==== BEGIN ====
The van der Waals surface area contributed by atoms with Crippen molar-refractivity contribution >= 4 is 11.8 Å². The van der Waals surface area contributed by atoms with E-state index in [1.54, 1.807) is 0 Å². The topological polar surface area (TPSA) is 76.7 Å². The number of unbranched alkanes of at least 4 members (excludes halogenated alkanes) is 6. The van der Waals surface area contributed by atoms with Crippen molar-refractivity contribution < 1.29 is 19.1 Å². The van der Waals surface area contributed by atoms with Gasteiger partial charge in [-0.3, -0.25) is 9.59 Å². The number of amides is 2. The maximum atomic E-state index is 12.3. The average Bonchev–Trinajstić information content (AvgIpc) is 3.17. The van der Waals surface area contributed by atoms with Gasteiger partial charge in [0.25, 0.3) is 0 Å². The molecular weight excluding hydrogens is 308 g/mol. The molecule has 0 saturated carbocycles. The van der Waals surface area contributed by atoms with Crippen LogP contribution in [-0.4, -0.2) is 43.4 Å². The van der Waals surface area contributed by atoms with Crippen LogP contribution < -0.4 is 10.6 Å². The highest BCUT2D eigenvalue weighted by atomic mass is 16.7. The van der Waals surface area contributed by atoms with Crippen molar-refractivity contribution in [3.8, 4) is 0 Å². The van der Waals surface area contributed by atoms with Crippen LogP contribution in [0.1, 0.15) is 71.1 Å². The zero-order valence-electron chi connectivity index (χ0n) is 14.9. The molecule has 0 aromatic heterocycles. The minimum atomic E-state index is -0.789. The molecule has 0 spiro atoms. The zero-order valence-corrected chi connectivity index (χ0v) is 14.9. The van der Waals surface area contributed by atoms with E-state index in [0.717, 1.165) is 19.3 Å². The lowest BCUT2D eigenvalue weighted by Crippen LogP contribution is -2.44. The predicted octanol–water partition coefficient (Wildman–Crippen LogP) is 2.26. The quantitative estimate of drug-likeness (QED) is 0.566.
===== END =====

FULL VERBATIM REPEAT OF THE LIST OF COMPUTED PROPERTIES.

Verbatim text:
The van der Waals surface area contributed by atoms with Crippen molar-refractivity contribution >= 4 is 11.8 Å². The van der Waals surface area contributed by atoms with E-state index in [1.54, 1.807) is 0 Å². The topological polar surface area (TPSA) is 76.7 Å². The number of unbranched alkanes of at least 4 members (excludes halogenated alkanes) is 6. The van der Waals surface area contributed by atoms with Crippen molar-refractivity contribution < 1.29 is 19.1 Å². The van der Waals surface area contributed by atoms with Gasteiger partial charge in [-0.3, -0.25) is 9.59 Å². The number of amides is 2. The maximum atomic E-state index is 12.3. The average Bonchev–Trinajstić information content (AvgIpc) is 3.17. The van der Waals surface area contributed by atoms with Gasteiger partial charge in [0.25, 0.3) is 0 Å². The molecular weight excluding hydrogens is 308 g/mol. The molecule has 0 saturated carbocycles. The van der Waals surface area contributed by atoms with Crippen LogP contribution in [-0.4, -0.2) is 43.4 Å². The van der Waals surface area contributed by atoms with Crippen LogP contribution < -0.4 is 10.6 Å². The highest BCUT2D eigenvalue weighted by atomic mass is 16.7. The van der Waals surface area contributed by atoms with Crippen molar-refractivity contribution in [3.8, 4) is 0 Å². The van der Waals surface area contributed by atoms with Crippen LogP contribution in [0.1, 0.15) is 71.1 Å². The zero-order valence-electron chi connectivity index (χ0n) is 14.9. The molecule has 0 aromatic heterocycles. The minimum atomic E-state index is -0.789. The molecule has 0 spiro atoms. The zero-order valence-corrected chi connectivity index (χ0v) is 14.9. The van der Waals surface area contributed by atoms with E-state index in [0.717, 1.165) is 19.3 Å². The lowest BCUT2D eigenvalue weighted by Crippen LogP contribution is -2.44. The predicted octanol–water partition coefficient (Wildman–Crippen LogP) is 2.26. The quantitative estimate of drug-likeness (QED) is 0.566.